Can you imagine being told you are responsible for a job function, but are not given any training whatsoever on how to perform that job function properly?
Unfortunately, it is not an uncommon lament that is heard in the SEO community.
Most companies know they need to do search engine optimization (SEO), thus they task one of their employees with doing it. Unfortunately many of the employees do not how to execute properly, and end up frustrated. It is a lose-lose situation.
Without providing the proper tools and training, a company will struggle to be successful at SEO. Besides that, they could end up moving backward by inadvertently doing SEO wrong. It is critical that the methodologies used at the outset are effective and timely, and adhere to ethical SEO best practices (often referred to as “white hat”).
At AOL, due to our size, it made sense for our company to bring SEO in-house. For any company considering the same route of taking SEO in-house, remember that education is key. Educating and training the key employees responsible for Web page development, content or design is critical to your success.
Define the Goals
Before you get started with your training course, you should lay out a plan defining your goals, the intended audience and the documentation objectives. One size does not fit all in SEO training, and it is critical that you tailor it to speak to the target audiences as these different groups play different roles in the process.
What do you want people to walk away with? You must not only decide on the goals, but focus on logical processes and reasonable commitments to get there. For example, if you were to develop an SEO overview course, or "SEO 101," the primary goal could be to provide a broad overview of SEO topics to the learners. One of the primary focuses of the SEO 101 course would be to teach SEO standards and best practices that are required of all pages.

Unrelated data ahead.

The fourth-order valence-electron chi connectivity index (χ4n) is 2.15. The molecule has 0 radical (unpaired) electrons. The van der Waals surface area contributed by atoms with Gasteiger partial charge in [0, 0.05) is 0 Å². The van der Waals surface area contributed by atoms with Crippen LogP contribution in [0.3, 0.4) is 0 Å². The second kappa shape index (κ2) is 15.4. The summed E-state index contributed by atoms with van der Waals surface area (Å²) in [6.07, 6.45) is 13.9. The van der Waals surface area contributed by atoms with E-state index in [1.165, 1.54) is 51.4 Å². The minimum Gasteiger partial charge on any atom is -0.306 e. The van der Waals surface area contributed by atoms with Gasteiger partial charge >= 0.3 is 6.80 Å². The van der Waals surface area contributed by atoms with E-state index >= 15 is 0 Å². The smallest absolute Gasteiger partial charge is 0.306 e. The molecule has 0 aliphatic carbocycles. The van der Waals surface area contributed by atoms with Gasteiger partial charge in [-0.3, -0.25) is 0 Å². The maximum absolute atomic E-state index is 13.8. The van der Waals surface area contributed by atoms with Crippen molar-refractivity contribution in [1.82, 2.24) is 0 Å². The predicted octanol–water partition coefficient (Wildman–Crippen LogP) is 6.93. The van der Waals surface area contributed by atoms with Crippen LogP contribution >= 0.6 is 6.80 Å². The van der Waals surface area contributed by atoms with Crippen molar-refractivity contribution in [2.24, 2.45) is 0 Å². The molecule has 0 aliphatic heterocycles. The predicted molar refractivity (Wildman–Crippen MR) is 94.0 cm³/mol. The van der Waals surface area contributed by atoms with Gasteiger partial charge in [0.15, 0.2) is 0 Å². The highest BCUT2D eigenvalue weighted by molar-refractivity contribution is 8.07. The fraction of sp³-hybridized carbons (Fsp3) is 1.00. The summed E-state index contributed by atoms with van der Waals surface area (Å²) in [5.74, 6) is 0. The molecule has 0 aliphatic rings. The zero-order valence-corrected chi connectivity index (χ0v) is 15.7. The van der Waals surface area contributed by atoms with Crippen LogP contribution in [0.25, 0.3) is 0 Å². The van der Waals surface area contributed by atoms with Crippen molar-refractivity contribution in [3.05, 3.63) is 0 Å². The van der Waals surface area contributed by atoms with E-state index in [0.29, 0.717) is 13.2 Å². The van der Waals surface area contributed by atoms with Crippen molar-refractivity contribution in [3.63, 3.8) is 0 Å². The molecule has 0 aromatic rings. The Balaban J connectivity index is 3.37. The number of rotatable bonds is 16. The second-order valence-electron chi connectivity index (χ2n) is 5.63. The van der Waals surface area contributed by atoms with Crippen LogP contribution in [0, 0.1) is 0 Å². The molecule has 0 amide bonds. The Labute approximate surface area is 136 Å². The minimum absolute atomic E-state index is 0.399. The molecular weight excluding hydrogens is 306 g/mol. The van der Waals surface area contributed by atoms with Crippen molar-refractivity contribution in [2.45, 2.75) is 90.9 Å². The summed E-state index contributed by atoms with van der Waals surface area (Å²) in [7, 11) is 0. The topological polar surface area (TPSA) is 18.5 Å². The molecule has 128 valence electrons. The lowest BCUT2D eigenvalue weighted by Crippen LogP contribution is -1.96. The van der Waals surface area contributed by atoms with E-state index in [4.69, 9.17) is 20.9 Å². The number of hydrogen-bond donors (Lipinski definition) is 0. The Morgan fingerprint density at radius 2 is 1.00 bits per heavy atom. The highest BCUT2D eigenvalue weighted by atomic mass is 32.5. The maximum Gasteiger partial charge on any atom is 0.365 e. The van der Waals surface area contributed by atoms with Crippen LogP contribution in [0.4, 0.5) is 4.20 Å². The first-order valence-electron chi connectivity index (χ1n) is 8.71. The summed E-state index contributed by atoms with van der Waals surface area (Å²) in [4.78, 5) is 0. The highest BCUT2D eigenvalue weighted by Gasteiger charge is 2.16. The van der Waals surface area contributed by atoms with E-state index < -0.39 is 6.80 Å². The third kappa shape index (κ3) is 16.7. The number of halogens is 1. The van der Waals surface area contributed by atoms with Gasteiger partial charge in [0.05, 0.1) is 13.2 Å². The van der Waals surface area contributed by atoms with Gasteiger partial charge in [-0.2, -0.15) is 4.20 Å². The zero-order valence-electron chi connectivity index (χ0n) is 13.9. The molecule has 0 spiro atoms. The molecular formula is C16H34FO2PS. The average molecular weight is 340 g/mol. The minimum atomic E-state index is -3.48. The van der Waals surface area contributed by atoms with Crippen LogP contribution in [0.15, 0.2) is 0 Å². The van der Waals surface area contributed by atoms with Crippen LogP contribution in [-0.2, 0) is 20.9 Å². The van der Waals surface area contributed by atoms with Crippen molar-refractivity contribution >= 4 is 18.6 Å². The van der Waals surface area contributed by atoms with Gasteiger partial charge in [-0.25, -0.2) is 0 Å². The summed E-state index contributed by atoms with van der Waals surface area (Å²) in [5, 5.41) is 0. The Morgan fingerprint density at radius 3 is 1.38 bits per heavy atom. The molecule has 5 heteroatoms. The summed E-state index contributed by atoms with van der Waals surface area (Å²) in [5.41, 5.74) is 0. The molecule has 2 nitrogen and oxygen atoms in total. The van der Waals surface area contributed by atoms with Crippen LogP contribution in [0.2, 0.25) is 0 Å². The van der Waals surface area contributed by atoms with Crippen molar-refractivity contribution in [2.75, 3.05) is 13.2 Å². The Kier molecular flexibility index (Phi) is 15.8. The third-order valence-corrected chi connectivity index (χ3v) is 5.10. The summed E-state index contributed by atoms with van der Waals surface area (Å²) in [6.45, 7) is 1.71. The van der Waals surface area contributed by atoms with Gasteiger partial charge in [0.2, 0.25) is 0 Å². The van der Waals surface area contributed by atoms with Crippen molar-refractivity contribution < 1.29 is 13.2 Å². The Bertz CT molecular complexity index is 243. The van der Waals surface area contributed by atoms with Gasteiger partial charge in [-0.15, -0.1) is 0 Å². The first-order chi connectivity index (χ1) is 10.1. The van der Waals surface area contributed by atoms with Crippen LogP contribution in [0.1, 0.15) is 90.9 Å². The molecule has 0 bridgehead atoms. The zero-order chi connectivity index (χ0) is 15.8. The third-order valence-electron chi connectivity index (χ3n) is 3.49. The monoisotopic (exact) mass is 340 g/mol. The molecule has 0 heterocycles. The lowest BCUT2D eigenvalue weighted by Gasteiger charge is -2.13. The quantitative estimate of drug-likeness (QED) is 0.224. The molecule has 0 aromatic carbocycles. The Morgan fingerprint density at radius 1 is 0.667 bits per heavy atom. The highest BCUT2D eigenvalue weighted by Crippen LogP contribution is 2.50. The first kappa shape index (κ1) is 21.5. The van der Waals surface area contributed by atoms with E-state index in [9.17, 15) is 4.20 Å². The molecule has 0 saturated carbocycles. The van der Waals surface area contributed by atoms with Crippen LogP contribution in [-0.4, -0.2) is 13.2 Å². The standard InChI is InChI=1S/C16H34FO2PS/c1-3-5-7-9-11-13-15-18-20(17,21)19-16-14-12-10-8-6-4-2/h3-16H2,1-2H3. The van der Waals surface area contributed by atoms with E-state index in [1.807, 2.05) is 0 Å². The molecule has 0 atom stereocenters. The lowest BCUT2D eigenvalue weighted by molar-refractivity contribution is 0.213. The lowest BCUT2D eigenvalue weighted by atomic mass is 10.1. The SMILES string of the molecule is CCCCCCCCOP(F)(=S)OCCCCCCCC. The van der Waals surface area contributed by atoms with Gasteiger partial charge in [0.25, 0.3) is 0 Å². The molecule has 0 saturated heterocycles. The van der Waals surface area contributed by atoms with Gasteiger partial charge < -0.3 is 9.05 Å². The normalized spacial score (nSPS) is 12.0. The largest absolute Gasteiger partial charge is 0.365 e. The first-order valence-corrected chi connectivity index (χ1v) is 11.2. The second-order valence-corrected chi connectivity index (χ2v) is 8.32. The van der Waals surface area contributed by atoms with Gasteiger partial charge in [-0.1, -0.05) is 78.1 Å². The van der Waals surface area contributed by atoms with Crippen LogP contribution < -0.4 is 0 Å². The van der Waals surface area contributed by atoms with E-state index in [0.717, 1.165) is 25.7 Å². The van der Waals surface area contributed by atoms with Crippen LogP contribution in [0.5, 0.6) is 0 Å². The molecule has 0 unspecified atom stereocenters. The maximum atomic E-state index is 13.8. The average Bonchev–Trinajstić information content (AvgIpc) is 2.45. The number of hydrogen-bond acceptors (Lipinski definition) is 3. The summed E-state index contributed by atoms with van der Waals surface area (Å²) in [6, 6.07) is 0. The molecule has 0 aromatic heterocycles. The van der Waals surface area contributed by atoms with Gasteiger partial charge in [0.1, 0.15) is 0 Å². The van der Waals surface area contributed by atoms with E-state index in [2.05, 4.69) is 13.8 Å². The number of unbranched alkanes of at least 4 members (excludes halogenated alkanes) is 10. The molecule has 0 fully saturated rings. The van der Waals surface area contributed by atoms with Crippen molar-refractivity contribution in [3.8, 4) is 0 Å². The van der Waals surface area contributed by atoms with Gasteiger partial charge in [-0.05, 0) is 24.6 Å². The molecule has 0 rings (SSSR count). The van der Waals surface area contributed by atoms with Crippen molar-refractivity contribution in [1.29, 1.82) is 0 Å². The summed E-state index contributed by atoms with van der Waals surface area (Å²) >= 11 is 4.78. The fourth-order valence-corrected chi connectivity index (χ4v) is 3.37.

Define Your Intended Audience
There are different steps in SEO and not all SEO is necessarily done by one group. Some constituents to remember include UI design, programmers, publishing, development/technical, marketing, and editorial staff, to name a few. The key is to understand who you will be speaking to and how you should reach them. If you don't have a clear understanding of your audience, you won't know what messages will resonate with that audience. So before you get too far into course development, you need to clearly spell out who will be listening to you, and make sure they will care about what you have to say. To do that, you need to frame your message in a way that directly relates to them.
Define Documentation Objectives
After you have defined your intended audience, think about how you are going to impart the training course's message to that target audience. People need to take something away from their training class and the documentation should help reinforce the information reviewed in that class.
Going back to the SEO 101 course example, we could define an objective that the SEO 101 training manual is intended to be an in class reference manual to lead course attendees through various topics and projects relating to the company's SEO goals. Outside of class, it is expected that this manual will serve as a desktop reference to assist them in their day-to-day design/publishing/development duties.
Develop Course Outline
The course outline should adequately capture the scope of the documentation effort by describing the content of a particular course through the statement of objectives, descriptions of teaching aids, definition of evaluation criteria, and indication of desired outcome.
Once you have the outline, you can decide whether it makes sense to develop in-house SEO training or outsource the SEO training to a company that can cover your goals and objectives. Paul Bruemmer, director of search marketing at Red Door Interactive, wrote an interesting article recently on SEO training, "Training: Heart & Soul of In-House SEO/SEM." Bruemmer rightly states, “it is smart for mid-to-large company SEO/SEM in-house teams and managers to seek the most current, reliable information when it comes to improving natural search results on a daily basis.”
As quickly as the search industry moves and changes, the need for SEO training is ongoing whether you develop in-house or outsource. You should decide up front what makes the most sense for your company considering the size of the group that would need ongoing training and the amount of training needed.
By Melanie Mitchell, the Vice President of SEO/SEM at AOL. Melanie has over eight years of experience in web site promotion and over six years experience in search marketing for major sites across several industries including travel, local, entertainment, ecommerce, news and sports. She has managed SEO and PPC campaigns both in-house and from the agency side.